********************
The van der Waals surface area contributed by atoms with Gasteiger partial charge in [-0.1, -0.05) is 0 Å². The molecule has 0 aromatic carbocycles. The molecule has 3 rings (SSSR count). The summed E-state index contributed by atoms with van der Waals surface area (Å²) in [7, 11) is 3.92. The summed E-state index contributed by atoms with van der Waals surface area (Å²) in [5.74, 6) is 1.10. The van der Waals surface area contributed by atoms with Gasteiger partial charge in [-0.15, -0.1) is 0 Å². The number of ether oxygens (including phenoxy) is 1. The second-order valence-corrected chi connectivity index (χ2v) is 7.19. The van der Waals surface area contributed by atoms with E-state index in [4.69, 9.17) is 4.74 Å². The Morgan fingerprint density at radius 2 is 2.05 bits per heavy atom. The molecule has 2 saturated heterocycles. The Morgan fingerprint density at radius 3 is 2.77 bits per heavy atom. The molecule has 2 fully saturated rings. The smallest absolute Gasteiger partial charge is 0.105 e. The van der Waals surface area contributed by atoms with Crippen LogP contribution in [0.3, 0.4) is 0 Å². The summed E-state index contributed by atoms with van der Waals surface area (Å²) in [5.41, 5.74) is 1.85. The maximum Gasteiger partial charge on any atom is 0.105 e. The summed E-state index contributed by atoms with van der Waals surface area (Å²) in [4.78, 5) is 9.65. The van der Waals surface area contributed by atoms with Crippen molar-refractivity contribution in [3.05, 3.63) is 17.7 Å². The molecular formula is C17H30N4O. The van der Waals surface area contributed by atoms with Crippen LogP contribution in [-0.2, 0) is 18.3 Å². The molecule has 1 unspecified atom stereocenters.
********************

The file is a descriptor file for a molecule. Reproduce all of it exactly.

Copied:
The van der Waals surface area contributed by atoms with Gasteiger partial charge in [-0.1, -0.05) is 0 Å². The molecule has 0 aromatic carbocycles. The molecule has 3 rings (SSSR count). The summed E-state index contributed by atoms with van der Waals surface area (Å²) in [7, 11) is 3.92. The summed E-state index contributed by atoms with van der Waals surface area (Å²) in [5.74, 6) is 1.10. The van der Waals surface area contributed by atoms with Gasteiger partial charge in [-0.15, -0.1) is 0 Å². The number of ether oxygens (including phenoxy) is 1. The second-order valence-corrected chi connectivity index (χ2v) is 7.19. The van der Waals surface area contributed by atoms with E-state index in [4.69, 9.17) is 4.74 Å². The Morgan fingerprint density at radius 2 is 2.05 bits per heavy atom. The molecule has 2 saturated heterocycles. The Morgan fingerprint density at radius 3 is 2.77 bits per heavy atom. The molecule has 2 fully saturated rings. The smallest absolute Gasteiger partial charge is 0.105 e. The van der Waals surface area contributed by atoms with Crippen LogP contribution in [0.3, 0.4) is 0 Å². The summed E-state index contributed by atoms with van der Waals surface area (Å²) in [5.41, 5.74) is 1.85. The maximum Gasteiger partial charge on any atom is 0.105 e. The summed E-state index contributed by atoms with van der Waals surface area (Å²) in [4.78, 5) is 9.65. The van der Waals surface area contributed by atoms with Crippen molar-refractivity contribution in [3.05, 3.63) is 17.7 Å². The molecular formula is C17H30N4O. The van der Waals surface area contributed by atoms with Crippen LogP contribution in [-0.2, 0) is 18.3 Å². The molecule has 1 unspecified atom stereocenters.